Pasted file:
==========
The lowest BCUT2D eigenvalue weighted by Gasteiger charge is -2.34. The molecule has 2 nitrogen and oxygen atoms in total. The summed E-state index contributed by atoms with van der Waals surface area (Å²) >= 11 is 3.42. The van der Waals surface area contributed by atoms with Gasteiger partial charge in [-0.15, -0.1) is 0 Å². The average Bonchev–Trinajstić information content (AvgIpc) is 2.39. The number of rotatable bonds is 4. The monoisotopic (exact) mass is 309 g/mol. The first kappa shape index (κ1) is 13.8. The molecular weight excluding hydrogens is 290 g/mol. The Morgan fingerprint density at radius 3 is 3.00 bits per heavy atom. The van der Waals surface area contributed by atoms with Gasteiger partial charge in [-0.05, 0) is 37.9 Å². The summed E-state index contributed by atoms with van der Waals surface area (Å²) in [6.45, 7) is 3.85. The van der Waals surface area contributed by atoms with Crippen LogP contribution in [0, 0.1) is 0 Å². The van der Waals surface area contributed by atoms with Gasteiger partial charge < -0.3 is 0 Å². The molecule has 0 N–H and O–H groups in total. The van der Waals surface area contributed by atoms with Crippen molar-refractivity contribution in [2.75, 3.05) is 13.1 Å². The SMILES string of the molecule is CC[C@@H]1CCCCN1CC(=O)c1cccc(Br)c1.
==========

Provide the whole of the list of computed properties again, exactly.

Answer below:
The lowest BCUT2D eigenvalue weighted by Gasteiger charge is -2.34. The molecule has 2 nitrogen and oxygen atoms in total. The summed E-state index contributed by atoms with van der Waals surface area (Å²) >= 11 is 3.42. The van der Waals surface area contributed by atoms with Gasteiger partial charge in [-0.15, -0.1) is 0 Å². The average Bonchev–Trinajstić information content (AvgIpc) is 2.39. The number of rotatable bonds is 4. The monoisotopic (exact) mass is 309 g/mol. The first kappa shape index (κ1) is 13.8. The molecular weight excluding hydrogens is 290 g/mol. The Morgan fingerprint density at radius 3 is 3.00 bits per heavy atom. The van der Waals surface area contributed by atoms with Gasteiger partial charge in [-0.05, 0) is 37.9 Å². The summed E-state index contributed by atoms with van der Waals surface area (Å²) in [6.45, 7) is 3.85. The van der Waals surface area contributed by atoms with Crippen LogP contribution in [0, 0.1) is 0 Å². The van der Waals surface area contributed by atoms with Gasteiger partial charge < -0.3 is 0 Å². The molecule has 0 N–H and O–H groups in total. The van der Waals surface area contributed by atoms with Crippen molar-refractivity contribution in [2.75, 3.05) is 13.1 Å². The SMILES string of the molecule is CC[C@@H]1CCCCN1CC(=O)c1cccc(Br)c1.